As the laser driven shock travels down the length of the target (from left to right in this diagram), vorticity is generated at the interface since the pressure gradient from the shock and the density gradient at the interface are nearly orthogonal. An unavoidable transmitted shock (shown) and reflected shocks (not shown) are also present, but make smaller contributions to vorticity production than the primary laser driven shock.
Shown is the dimensionless function . The decrease of this function with is a reflection of the fact that the primary shock is less effective at generating vorticity the more nonlinear the initial perturbation is.
Frames of the simulation results show the expected target behavior in a synthetic x-ray image. The simulation shows that the region of the target to the left of is messy, which is why the experiment's diagnostic field of view was chosen to be . At late time, small zero pressure and zero density voids are observed following the primary shock wave—it is unclear whether these voids are the result a numerical error or a cavitationlike effect.
The target package is comprised of a rectangular cross-sectional shock tube (left) and a plasma shield (right). The shock tube is formed by joining two L shaped beryllium parts together enclosing the CRF foam and sandwich of iodinated plastic and polyamide imide. Not visible is the fact that the sinusoidal perturbed interface between the CRF and CH iodine/polyamide imide is match machined so that no air gap is present between the stack-up of materials.
Experimental radiograph at on Omega shot 51097 (left) and the synthetic radiograph from simulation (right) at the same time. The shock in the simulation is slightly ahead of that from the data image, . As expected, the data image shows vortices beginning to form after the passage of the shock wave. With the shock visible in the image we estimate the shock speed to be at this time.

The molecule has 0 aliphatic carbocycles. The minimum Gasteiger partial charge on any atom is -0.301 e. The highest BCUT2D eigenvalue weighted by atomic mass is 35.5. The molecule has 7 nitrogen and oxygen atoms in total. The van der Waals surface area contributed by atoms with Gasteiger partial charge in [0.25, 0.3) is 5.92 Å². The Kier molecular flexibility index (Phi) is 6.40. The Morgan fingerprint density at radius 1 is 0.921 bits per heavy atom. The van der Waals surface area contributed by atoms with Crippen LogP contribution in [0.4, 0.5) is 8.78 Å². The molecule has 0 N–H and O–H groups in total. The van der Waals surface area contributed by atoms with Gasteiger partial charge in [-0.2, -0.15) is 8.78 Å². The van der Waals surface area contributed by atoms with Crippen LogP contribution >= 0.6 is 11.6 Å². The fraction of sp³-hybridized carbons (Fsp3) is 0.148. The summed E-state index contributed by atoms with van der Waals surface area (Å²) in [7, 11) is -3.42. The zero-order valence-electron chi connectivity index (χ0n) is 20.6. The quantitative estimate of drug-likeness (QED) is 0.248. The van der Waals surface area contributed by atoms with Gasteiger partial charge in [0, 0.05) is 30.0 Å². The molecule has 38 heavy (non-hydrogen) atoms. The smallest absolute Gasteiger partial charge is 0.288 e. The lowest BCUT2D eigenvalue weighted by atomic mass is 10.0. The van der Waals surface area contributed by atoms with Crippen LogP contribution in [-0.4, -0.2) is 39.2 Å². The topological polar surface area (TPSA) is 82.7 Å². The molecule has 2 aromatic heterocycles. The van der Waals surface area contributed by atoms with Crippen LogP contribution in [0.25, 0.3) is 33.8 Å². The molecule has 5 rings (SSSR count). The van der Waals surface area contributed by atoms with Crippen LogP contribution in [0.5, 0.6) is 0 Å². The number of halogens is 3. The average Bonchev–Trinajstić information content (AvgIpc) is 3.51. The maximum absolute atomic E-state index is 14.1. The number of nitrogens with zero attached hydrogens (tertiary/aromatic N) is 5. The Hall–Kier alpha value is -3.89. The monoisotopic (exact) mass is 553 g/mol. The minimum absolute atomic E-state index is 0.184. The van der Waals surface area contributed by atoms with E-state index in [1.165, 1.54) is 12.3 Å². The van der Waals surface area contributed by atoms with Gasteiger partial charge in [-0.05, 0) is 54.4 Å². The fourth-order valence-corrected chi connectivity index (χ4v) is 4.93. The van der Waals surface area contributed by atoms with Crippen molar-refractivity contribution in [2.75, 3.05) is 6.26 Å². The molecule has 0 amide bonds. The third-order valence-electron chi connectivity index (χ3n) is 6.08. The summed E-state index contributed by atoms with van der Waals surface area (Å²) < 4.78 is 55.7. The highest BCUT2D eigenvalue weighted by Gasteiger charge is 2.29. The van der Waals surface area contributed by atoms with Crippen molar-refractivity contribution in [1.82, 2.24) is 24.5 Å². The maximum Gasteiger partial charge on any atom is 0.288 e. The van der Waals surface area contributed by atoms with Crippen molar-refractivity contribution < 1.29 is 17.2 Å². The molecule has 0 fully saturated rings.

Experimental radiograph at on Omega shot 51086 (left) and the synthetic radiograph from simulation (right) at the same time. Here the left most vortex is in its full development, while the rightmost is just starting to form and is showing a wisp of material at its tip that appears to be getting pulled into the postshock flow. There is qualitative agreement with the simulation, but the cores of simulated vortices are much more filled in than those observed in the data.
Experimental radiograph at on Omega shot 51090 (left) and the synthetic radiograph from simulation (right) at the same time. The left most vortex of the data image shows the arm of high density material “diffusing” away, while the simulated image continues to show a vortex that is filled in with high density material. The data and simulated vortices also show a difference in shape, with the simulation having vortices that are taller than they are wide.
The shows profiles of density in (red curve 0), pressure in Mbar (blue curve 1), material temperature in 10 eV units (magenta curve 2), and velocity along the -direction in (brown curve 3) from the simulation at 25 ns.
Vortex amplitude vs time is shown for the data (red squares with uncertainty bounds), the CALE simulation (blue diamonds), and the line vortex model (purple asterisk). The vortex model result includes the extra vertical stretching that comes from the transmitted shock postshock flow (green triangles).
“Bubbles” of low optical depth are present above each vortex and these bubbles appear to be bigger for the more evolved vortices. These bubble features have the visual character of what one would expect from shocks, but may also be cavities of some other origin. No such features were anticipated by the simulation.
In a figure similar to the above, Dimotakis (Ref. 33) conjectured the formation of a bubblelike “shocklet” as subsonic flow in the convective frame of reference, accelerates becoming transonic as it passes over the crest of the vortex. The supersonic flow is suddenly decelerated as it runs into the subsonic flow of the next vortex, forming a shock front. The picture has a striking resemblance to the bubbles that we observe in the data image of Fig. 10.
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